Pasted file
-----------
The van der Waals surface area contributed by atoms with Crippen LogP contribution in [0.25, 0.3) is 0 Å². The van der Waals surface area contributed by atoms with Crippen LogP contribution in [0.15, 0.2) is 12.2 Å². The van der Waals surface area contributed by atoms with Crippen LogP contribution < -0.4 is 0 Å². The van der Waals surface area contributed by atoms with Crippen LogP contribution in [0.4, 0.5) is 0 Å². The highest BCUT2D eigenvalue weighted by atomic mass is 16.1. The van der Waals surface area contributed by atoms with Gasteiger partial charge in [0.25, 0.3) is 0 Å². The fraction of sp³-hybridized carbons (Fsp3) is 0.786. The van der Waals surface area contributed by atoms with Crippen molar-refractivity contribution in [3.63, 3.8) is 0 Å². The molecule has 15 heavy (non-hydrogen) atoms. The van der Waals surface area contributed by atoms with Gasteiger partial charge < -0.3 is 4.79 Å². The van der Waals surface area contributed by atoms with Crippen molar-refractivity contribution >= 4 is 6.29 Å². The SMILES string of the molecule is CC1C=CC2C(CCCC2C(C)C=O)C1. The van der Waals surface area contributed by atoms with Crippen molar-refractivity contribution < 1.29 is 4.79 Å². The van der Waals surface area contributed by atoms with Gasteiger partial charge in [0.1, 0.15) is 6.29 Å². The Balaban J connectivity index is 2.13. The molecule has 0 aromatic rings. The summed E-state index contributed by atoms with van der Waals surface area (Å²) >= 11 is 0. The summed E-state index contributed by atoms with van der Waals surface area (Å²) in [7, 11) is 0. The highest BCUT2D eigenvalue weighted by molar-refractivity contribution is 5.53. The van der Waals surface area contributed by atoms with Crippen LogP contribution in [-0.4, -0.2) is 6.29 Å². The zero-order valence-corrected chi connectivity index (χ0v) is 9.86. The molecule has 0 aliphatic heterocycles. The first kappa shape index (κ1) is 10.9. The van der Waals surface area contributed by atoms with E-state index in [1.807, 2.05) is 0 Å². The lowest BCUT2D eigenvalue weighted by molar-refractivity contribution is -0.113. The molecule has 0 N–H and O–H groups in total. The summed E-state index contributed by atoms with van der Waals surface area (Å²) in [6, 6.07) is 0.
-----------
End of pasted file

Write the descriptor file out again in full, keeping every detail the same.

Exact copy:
The van der Waals surface area contributed by atoms with Crippen LogP contribution in [0.25, 0.3) is 0 Å². The van der Waals surface area contributed by atoms with Crippen LogP contribution in [0.15, 0.2) is 12.2 Å². The van der Waals surface area contributed by atoms with Crippen LogP contribution < -0.4 is 0 Å². The van der Waals surface area contributed by atoms with Crippen LogP contribution in [0.4, 0.5) is 0 Å². The highest BCUT2D eigenvalue weighted by atomic mass is 16.1. The van der Waals surface area contributed by atoms with Gasteiger partial charge in [0.25, 0.3) is 0 Å². The fraction of sp³-hybridized carbons (Fsp3) is 0.786. The van der Waals surface area contributed by atoms with Crippen molar-refractivity contribution in [3.63, 3.8) is 0 Å². The molecule has 15 heavy (non-hydrogen) atoms. The van der Waals surface area contributed by atoms with Gasteiger partial charge < -0.3 is 4.79 Å². The van der Waals surface area contributed by atoms with Crippen molar-refractivity contribution >= 4 is 6.29 Å². The SMILES string of the molecule is CC1C=CC2C(CCCC2C(C)C=O)C1. The van der Waals surface area contributed by atoms with Crippen molar-refractivity contribution < 1.29 is 4.79 Å². The van der Waals surface area contributed by atoms with Gasteiger partial charge in [0.1, 0.15) is 6.29 Å². The Balaban J connectivity index is 2.13. The molecule has 0 aromatic rings. The summed E-state index contributed by atoms with van der Waals surface area (Å²) >= 11 is 0. The summed E-state index contributed by atoms with van der Waals surface area (Å²) in [7, 11) is 0. The highest BCUT2D eigenvalue weighted by molar-refractivity contribution is 5.53. The van der Waals surface area contributed by atoms with Crippen LogP contribution in [-0.4, -0.2) is 6.29 Å². The zero-order valence-corrected chi connectivity index (χ0v) is 9.86. The molecule has 0 aliphatic heterocycles. The first kappa shape index (κ1) is 10.9. The van der Waals surface area contributed by atoms with E-state index in [1.807, 2.05) is 0 Å². The lowest BCUT2D eigenvalue weighted by molar-refractivity contribution is -0.113. The molecule has 0 N–H and O–H groups in total. The summed E-state index contributed by atoms with van der Waals surface area (Å²) in [6, 6.07) is 0.